16 May Universal Healthcare Could ‘Save Money and Save Lives’
Laurel Lucia of the UC Berkeley Labor Center, left; Marion Shostrom; Janet Thomas; Jim Kahn of UCSF; and Assembly member Pilar Schiavo discuss universal healthcare. (Screenshot captured by Kathleen Quinn / Richmond Pulse)
By Kathleen Quinn
A physician, a policy maker and a labor relations and healthcare expert on April 20 presented a path forward providing state-run universal healthcare to Contra Costa residents.
Contra Costa County Library, the League of Women Voters of Diablo Valley and the League of Women Voters of West Contra Costa County hosted their second virtual panel on universal healthcare. The first session focused on what universal and single-payer healthcare is. The second in the series dealt with the specifics of implementation and its potential impact.
“I think sessions like this are an important step towards educating voters about the impacts of a single-payer system,” said Laurel Lucia, director of the health care program at the UC Berkeley Labor Center and a member of the Healthy California For All Commission. “With a change as big as single-payer, there’s a lot of education needed.”
“Our current system is very inequitable,” she said. “There are people left out of it. Whether they are uninsured or underinsured, they can’t afford access to care.”
Undocumented people are ineligible for Covered California and many are unable to access Medi-Cal, leaving over 500,000 people uninsured, according to a study Lucia co-authored with Berkeley’s Labor Center.
Jim Kahn, a professor at the Philip R. Lee Institute for Health Policy Studies, Global Health Sciences and the Department of Epidemiology and Biostatistics at UC San Francisco, said that single-payer means a public entity would provide coverage for all Californians. Currently, employers provide 47% of insurance in California, according to the Kaiser Family Foundation.
“Labor economists tell us that when businesses have to pay insurance premiums that that’s money, generally, they take out of salary and wages in the medium and long-term,” Kahn said. “So we can count half of what the employer contributes as being a cost to the employee.”
Despite worries about an increase in costs, Lucia predicted total health expenditures would be $16 billion less than in the current system.
“I think an important thing that these sessions address is the misconception that people would pay more under a single-payer system,” Lucia said. “Our research shows that as a whole we’d spend less on healthcare under a single-payer or a unified financing system.”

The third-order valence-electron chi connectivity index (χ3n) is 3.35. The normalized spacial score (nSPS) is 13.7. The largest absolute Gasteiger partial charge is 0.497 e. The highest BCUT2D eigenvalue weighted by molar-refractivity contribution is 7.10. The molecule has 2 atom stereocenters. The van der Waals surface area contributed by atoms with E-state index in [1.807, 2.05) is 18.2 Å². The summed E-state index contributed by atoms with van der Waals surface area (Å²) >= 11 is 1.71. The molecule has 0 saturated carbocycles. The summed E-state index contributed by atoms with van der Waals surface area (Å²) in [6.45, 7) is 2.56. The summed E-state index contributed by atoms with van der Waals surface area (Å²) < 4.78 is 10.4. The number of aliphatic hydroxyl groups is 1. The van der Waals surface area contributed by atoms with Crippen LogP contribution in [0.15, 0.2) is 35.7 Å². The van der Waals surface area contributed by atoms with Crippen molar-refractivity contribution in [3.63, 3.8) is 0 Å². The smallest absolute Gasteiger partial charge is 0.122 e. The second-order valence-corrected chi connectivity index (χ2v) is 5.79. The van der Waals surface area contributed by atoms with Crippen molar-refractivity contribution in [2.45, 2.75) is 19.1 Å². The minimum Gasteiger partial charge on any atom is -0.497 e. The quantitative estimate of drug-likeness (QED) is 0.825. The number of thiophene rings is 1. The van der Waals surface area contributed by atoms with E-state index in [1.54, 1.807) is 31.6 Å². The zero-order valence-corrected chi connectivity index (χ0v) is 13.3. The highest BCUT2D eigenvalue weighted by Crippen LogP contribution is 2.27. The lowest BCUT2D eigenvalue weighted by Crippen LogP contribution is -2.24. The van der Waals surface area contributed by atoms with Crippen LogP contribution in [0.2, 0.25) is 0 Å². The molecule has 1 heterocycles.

That could have a huge impact for people who need long-term services and support.
“People with chronic conditions today often struggle to afford the ongoing care they need because of high out-of-pocket costs,” Lucia said. “Under a lot of proposals for a single-payer system, out-of-pocket costs would either be greatly reduced or entirely eliminated.”
To get a better handle on what individuals might pay, Kahn encouraged people to try Healthy California Now’s Medicare for All Savings Calculator.
But Lucia also said more work is needed to figure out the best combination to fund the new system.
State Assembly member Pilar Schiavo, D-District 40, said when the concept of state-level universal healthcare was first presented to her very early in her political career — when she was working at the San Francisco Labor Council as a political director — she didn’t take it seriously.
“My boss and I looked at each other after the meeting, and we were like, ‘That’s probably not going to happen,’ and unfortunately, since then it hasn’t happened,” said Schiavo. “So I think having the kind of education that folks are getting today is really critical for us to change hearts and minds.”
There are two bills in the state Legislature intended to make universal healthcare a reality in the state. The first is AB 1690, which would extend healthcare to everyone in the state under a single-payer system.
“Unfortunately, last year, we were not even able to get a vote on the floor of the Assembly because there just wasn’t enough support for it,” Schiavo said.
The other bill, SB 770, recently moved out of the Senate Health Committee and is intended to address universal healthcare financing.
“We know that the opposition can spend hundreds of millions of dollars against us, and so we need to be able to build that kind of coalition and get people on board to be a part of the movement,” Schiavo said.
Kahn said he expects the bills to be a heavy political lift because there are organizations, such as insurance providers, who will fight hard against changes to the current system because they stand to lose a lot of money.
“At the end of the day, I believe 150% that this is where we need to go if we’re going to save money and save lives,” Schiavo said. “But also, it’s a massive overhaul and a big, big, change — and it’s scary. I understand why some folks, especially if they don’t have as much experience with the issue, why that’s a really big, scary leap.”